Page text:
E.t was not just Federal Interior Minister Horst Seehofer (CSU), who in July declared right-wing extremism the “greatest threat to security”. The FBI also named 2019 the “deadliest year since 1995 due to domestic extremism”.
This year the American Federal Police raised the danger level for the threat of right-wing extremism and “racially motivated, violent extremism” to the same level as for foreign terrorist organizations such as the terrorist militia Islamic State.
It has been known for years that the right-wing extremist scene organizes itself at least across Europe through music events, martial arts and shooting training. But how the scene is networked internationally has so far only been insufficiently illuminated.
Joint EU status report planned
For a while it looked as if the EU member states wanted to cooperate more closely in dealing with right-wing extremism in the future, but a planned joint situation report has still not been published.
The Federal Foreign Office commissioned a study this summer as part of the German EU presidency. The analysis entitled “Violence-oriented right-wing extremism and Terrorism – Transnational Connectivity, Definitions, Incidents, Structures and Countermeasures “ deals with the connections of violent right-wing extremists in Germany, the USA, France and Great Britain as well as in two Scandinavian countries. The study of the Counter Extremism Project (CEP), an international non-profit think tank, was able to see WELT in advance.
Since 2014 in particular, a new “leaderless, transnational, apocalyptic-minded, violence-oriented right-wing extremist movement” has emerged, the authors write. The right-wing extremist scenes in the individual countries are linked across borders by narratives such as the “Great Exchange”, the “White Genocide” and “Day X”.
According to ideology, the “white race” can only be saved if the scene overcomes its ultra-nationalist attitudes and goes into battle together. The study shows that the violence emanating from this movement has steadily increased.
Festivals, mixed martial arts (MMA) events, marches and demonstrations are regular occasions where actors from different countries meet, exchange experiences and recruit new members.
The right-wing extremists have increasingly made contact with representatives of Eastern European and Russian groups – for example because they took part in paramilitary camps there.
In order to maintain their “warlike mentality and attitude”, they need financial means. This is another reason why music and martial arts events are an important characteristic of the scene across borders. The goal is sustainable financing. The co-author of the study and Senior Director of CEP, Hans-Jakob Schindler, described the income as “exorbitant”. This is also possible because events of this kind are often declared as political events and entrance fees are given as donations.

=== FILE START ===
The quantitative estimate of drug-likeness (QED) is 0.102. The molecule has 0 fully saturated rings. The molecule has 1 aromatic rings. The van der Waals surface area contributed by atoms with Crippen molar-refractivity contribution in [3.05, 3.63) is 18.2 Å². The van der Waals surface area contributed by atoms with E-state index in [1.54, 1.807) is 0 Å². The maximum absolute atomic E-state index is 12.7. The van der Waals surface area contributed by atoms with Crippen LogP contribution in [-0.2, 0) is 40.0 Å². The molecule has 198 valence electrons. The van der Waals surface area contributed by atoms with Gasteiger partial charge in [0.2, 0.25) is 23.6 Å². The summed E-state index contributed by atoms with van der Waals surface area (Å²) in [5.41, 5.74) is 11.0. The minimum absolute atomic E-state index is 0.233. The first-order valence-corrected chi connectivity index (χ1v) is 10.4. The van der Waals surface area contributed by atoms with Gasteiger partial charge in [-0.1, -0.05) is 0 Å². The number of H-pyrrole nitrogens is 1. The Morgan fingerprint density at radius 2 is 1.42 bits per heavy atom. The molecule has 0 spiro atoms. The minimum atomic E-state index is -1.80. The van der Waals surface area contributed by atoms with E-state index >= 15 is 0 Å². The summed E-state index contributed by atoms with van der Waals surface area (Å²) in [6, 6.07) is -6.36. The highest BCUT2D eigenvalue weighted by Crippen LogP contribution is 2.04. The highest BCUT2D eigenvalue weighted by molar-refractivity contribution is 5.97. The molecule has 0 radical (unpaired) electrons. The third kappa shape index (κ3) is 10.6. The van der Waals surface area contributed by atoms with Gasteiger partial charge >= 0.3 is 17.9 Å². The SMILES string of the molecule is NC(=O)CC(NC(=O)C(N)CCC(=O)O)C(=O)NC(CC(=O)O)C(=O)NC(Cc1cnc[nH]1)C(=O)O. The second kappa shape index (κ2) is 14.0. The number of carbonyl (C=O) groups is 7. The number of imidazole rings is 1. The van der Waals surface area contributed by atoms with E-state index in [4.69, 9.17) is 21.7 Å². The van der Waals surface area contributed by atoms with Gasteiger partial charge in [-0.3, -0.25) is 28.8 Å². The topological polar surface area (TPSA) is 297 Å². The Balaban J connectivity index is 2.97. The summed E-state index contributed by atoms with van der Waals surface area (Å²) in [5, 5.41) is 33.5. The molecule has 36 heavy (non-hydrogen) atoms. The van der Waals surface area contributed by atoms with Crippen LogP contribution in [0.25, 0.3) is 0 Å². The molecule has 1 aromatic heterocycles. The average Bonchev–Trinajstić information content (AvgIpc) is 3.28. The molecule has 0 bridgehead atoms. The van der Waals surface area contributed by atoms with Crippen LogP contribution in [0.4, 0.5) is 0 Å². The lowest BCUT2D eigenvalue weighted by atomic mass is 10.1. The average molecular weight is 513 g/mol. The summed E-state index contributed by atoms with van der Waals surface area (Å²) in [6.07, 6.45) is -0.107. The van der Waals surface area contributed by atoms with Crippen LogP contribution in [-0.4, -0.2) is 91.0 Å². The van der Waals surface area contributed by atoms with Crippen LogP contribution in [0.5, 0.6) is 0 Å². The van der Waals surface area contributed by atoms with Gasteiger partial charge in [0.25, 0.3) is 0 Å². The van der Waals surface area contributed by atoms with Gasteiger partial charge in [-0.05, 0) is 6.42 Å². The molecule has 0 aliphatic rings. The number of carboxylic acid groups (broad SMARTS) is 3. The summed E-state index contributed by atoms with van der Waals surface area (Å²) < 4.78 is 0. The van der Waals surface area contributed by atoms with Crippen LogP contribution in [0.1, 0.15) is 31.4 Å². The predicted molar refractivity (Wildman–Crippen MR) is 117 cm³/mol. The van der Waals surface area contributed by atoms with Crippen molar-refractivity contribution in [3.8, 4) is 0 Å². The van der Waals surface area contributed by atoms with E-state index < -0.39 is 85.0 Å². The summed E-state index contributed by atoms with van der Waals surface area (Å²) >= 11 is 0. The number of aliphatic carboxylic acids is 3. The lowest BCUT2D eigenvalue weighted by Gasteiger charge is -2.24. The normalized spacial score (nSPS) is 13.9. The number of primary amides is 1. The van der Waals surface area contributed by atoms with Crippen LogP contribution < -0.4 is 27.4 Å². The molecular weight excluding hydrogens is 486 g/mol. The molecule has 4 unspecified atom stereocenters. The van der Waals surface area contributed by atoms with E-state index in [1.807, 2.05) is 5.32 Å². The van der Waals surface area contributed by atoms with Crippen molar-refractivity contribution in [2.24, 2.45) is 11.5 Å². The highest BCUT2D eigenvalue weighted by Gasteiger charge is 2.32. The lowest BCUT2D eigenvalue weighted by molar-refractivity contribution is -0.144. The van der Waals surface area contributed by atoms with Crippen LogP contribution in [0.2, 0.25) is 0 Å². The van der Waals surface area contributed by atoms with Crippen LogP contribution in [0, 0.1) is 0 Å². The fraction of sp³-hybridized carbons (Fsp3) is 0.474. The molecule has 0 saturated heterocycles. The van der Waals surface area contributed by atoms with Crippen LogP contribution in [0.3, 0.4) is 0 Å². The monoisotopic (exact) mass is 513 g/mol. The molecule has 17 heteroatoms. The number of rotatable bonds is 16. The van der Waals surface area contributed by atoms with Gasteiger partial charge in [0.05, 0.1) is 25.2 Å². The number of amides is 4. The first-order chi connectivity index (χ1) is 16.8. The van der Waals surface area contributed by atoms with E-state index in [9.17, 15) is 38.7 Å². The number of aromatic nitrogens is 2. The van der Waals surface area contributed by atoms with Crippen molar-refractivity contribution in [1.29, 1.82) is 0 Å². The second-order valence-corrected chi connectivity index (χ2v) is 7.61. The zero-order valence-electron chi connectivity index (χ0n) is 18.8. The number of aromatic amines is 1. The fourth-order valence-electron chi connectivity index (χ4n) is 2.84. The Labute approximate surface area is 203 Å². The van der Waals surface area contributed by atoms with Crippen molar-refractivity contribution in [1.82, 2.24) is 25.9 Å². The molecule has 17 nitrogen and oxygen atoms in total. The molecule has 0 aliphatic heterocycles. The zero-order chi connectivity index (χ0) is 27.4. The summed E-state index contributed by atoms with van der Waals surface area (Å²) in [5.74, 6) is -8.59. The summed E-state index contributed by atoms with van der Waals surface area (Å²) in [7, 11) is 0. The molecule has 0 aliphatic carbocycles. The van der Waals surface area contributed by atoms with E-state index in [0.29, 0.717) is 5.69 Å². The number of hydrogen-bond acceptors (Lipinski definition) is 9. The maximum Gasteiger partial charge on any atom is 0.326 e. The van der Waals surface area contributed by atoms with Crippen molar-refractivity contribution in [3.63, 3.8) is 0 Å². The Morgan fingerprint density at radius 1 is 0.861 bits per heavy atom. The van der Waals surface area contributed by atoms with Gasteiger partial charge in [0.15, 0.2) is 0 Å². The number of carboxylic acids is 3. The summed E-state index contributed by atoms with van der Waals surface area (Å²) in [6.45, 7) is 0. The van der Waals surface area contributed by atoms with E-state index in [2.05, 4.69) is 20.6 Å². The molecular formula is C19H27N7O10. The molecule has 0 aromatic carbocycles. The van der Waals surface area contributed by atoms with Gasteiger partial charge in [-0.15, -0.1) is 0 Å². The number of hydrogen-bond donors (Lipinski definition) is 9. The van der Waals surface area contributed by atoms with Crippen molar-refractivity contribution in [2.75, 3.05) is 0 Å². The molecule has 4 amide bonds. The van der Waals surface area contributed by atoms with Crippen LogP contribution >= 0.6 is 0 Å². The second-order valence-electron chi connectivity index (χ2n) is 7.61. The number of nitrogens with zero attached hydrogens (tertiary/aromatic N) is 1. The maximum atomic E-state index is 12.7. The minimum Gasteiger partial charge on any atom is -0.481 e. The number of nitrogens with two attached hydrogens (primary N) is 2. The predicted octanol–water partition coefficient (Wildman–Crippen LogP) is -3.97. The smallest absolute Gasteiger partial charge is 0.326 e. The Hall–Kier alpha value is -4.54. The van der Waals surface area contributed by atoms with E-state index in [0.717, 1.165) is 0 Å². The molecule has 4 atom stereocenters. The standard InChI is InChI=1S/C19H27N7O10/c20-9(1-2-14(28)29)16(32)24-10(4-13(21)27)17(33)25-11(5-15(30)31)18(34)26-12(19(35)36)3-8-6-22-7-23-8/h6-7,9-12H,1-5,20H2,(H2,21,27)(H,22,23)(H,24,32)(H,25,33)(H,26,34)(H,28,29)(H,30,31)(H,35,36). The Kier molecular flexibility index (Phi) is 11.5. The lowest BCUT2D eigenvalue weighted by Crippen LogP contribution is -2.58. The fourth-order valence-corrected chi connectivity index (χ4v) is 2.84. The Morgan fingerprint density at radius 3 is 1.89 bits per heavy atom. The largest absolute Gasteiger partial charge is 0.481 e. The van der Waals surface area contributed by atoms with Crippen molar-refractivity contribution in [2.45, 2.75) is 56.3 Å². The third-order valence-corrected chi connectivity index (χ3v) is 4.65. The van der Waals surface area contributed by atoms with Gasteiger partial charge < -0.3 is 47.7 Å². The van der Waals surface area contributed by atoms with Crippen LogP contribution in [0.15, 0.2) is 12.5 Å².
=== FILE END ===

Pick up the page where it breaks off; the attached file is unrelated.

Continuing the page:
In recent years, a separate structure with companies and companies has developed in this area. There is still room here, according to Schindler, to control the state’s activities more intensively and thus to hinder these financing structures.
Income in the millions
In Germany there is a network of right-wing extremist music labels and mail order companies, whose turnover in 2012 in Saxony alone amounted to around 3.5 million euros. Experts estimate festival income for the right-wing extremist scene at up to two million euros. In recent years, German right-wing extremists have repeatedly traveled abroad for concerts.
Federal Foreign Minister Heiko Maas (SPD) sees the study as a starting point for political approaches: “The scene is increasingly acting and networking internationally. So far, little research has been carried out into how and through which channels right-wing terrorists connect, ”Maas told WELT.
The study now provides valuable information on this. “In order to be able to take better action against right-wing terrorist structures with our partners, we have put the topic on the agenda during our EU Council Presidency and at the UN and will continue to pursue it intensively. “
The study also states that the corona pandemic in particular makes it possible for right-wing extremists to expand their “mobilization efforts around anti-government conspiracy myths”, which are intended to criticize the current restrictions. This would be interpreted as the establishment of a “police state”.
The scene would also try to take advantage of the debate about an imminent corona vaccine to harness vaccine opponents for their purposes. However, this approach is not the same for all actors. Sections of the Swedish scene initially expressed surprise at the initially unsuccessful strategy of their government in the fight against Covid-19.
The authors of the study also expressed unequivocal criticism: the transnational right-wing terrorism is not sufficiently disrupted by the authorities despite bans and fines.
And: The violence emanating from this scene is often not classified as terrorism. The so-called individual perpetrators, who often do not belong to any of the more established organizations, refer to online manifestos or right-wing extremist attacks in other countries.
In recent years, states have begun to increase their capacities to combat right-wing extremism, but there is still some catching up to do in key areas.